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Investors need to look beyond bonds for safety

Frustrated that inflation isn’t falling fast enough, major central banks have continued their monetary tightening, in some cases coming back to it after a brief hiatus. And as the lagged impact of these aggressive rate hikes ripples through the economy, the broad trend remains for slowing growth for the remainder of this year. 

From May last year till now, the Reserve Bank of Australia (RBA) has lifted its policy rate by 4% to 4.1% to tame inflation. And as the RBA reiterated in its September policy meeting, Australia may continue to experience the below-trend growth in the future, as cost-of-living pressures and the rise in interest rates continue to weigh on domestic demand.

With the balance of economic forces tilted against capital markets, investors have been rushing out of risk assets into safer ones (Chart 1). According to Calastone, equity, multi asset and property funds saw major outflows throughout H1 2023, while fixed income funds added A$1.3bn. In addition, there were signs of investors flocking to cash after rolling out of riskier assets. 

Chart 1: Australian investors are fastening their seatbelts*

*As of 30 June 2023. Source: Calastone, World Gold Council

The risks for bonds

Fixed income assets currently seem like an attractive choice for investors. The sharp rise in bond yields since early 2022 and the rising possibility of rates peaking soon (Chart 2), after another rate pause in August, have improved the return potential in many fixed income sectors. And while flat to inverted yield curves make it less compelling to extend duration, a modest increase in duration could be prudent for investors seeking to hedge against a growth shock.

Chart 2: Investors are expecting lower rates than previous projections
Implied rates of Australian cash rate futures *

*As of 31 August 2023. Source: Bloomberg, World Gold Council

But there are risks associated with this view. Persistent inflationary pressure remains the primary obstacle to monetary easing and could even result in further tightening. Moreover, inflation volatility may be just one part of the medium-term inflation story. In fact, looking at the US experience, where we have data going back to 1870, inflation has tended to reappear in echoing waves at two and five years after it first spiked above 7% (Chart 3).

And the combination of short- to mid-term factors – such as surging unit labour costs and a tight rental market – as well as longer-term impacts from the green transition, deglobalisation and geopolitical uncertainties, indicate an environment in which there could be more frequent inflation shocks. The RBA also stressed in its latest policy meeting that sticky service inflation and the lag of monetary policy’s impact could provide further fuel for inflation to rebound.

Chart 3: Inflation cycle in the US since 1870
US inflation experienced multiple bounces after the first spike above 7%

*Based on monthly US CPI y/y growth between January 1872 and June 2023. Source: Bloomberg, World Gold Council

Such an environment would require ongoing and fairly dramatic adjustments to monetary policy from the RBA, which in turn could introduce volatility, potentially below-trend growth, and the possibility of negative returns in Australian fixed income allocations.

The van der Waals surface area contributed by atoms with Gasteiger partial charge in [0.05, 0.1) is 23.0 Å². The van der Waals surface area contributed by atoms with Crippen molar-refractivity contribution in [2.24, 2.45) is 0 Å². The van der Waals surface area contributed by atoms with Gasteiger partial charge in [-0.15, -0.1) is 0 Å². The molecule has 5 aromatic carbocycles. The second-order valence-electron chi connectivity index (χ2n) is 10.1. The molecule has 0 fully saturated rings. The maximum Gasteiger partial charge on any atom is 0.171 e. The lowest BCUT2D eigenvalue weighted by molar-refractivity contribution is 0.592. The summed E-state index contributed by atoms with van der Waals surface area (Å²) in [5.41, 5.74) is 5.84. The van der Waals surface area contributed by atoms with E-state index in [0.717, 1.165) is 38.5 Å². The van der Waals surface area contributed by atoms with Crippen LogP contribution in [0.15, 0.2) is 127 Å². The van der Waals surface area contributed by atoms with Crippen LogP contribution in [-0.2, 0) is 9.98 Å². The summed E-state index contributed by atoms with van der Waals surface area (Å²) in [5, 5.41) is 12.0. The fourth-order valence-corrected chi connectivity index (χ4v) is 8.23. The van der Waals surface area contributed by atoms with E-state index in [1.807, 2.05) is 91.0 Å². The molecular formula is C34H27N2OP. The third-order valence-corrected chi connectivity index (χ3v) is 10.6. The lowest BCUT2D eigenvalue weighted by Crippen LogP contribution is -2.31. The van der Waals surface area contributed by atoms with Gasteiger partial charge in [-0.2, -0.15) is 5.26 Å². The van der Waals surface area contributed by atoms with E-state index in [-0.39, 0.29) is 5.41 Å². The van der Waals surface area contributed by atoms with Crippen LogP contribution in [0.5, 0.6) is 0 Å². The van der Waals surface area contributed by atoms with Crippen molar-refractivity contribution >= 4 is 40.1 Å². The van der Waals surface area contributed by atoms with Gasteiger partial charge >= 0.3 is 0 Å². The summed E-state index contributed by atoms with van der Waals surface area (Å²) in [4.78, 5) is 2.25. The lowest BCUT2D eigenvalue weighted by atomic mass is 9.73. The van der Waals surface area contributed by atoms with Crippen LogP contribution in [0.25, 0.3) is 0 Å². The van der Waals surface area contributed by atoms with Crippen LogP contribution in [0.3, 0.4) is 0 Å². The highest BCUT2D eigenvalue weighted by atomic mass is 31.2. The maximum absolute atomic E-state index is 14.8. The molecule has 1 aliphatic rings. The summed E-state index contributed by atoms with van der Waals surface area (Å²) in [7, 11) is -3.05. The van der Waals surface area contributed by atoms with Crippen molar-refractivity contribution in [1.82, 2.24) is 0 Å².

Why a gold allocation makes sense

Against this backdrop there are advantages to diversifying the sources of safety in an investment portfolio beyond just high-quality government bonds.

Here's why gold can be a useful addition to portfolios:

1. Diverse sources of demand make it resilient and give it the potential to deliver solid returns in various market conditions (Chart 4). That's evidenced by recent gold performance: following a strong 2022 (+7%), gold in AUD capped another gain of over 12% during the first eight months of 2023, once again outrunning other major assets.

Chart 4: Gold and bonds can together be a potent portfolio diversification strategy
Returns from equities, bonds and gold during negative quarterly GDP growth in Australia, 1985 to 2023

*Data from Q4 1985 to Q2 2023. Based on LBMA Gold Price PM, Bloomberg AusBond Composite Index and MSCI Australia Index. All calculation in AUD. Source: Bloomberg, World Gold Council

2. Gold is a particularly useful hedge against stagflation, a combination of stubborn inflation and slowing economic growth. During past periods of stagflation, gold in AUD has delivered a 27% annual average return, significantly outperforming other assets.1

These characteristics underscore our belief that gold has a key role as a strategic long-term investment and as a mainstay allocation in a well-diversified portfolio alongside equities and bonds. Looking ahead, gold and government bonds are likely to perform differently. That feature alone should appeal to investors, particularly those of Self-Managed Super Funds, and could be key to managing the potential risks ahead.


1 Based on data between 1973 and 2022, all calculations in AUD. For more please see: The relevance of gold for Australian investors in 2023 | World Gold Council


Jeremy De Pessemier is an Asset Allocation Strategist, and Ray Jia a Senior Analyst at World Gold Council, a sponsor of Firstlinks. This article is for general informational and educational purposes only and does not amount to direct or indirect investment advice or assistance. You should consult with your professional advisers regarding any such product or service, take into account your individual financial needs and circumstances and carefully consider the risks associated with any investment decision.

For more articles and papers from World Gold Council, please click here.



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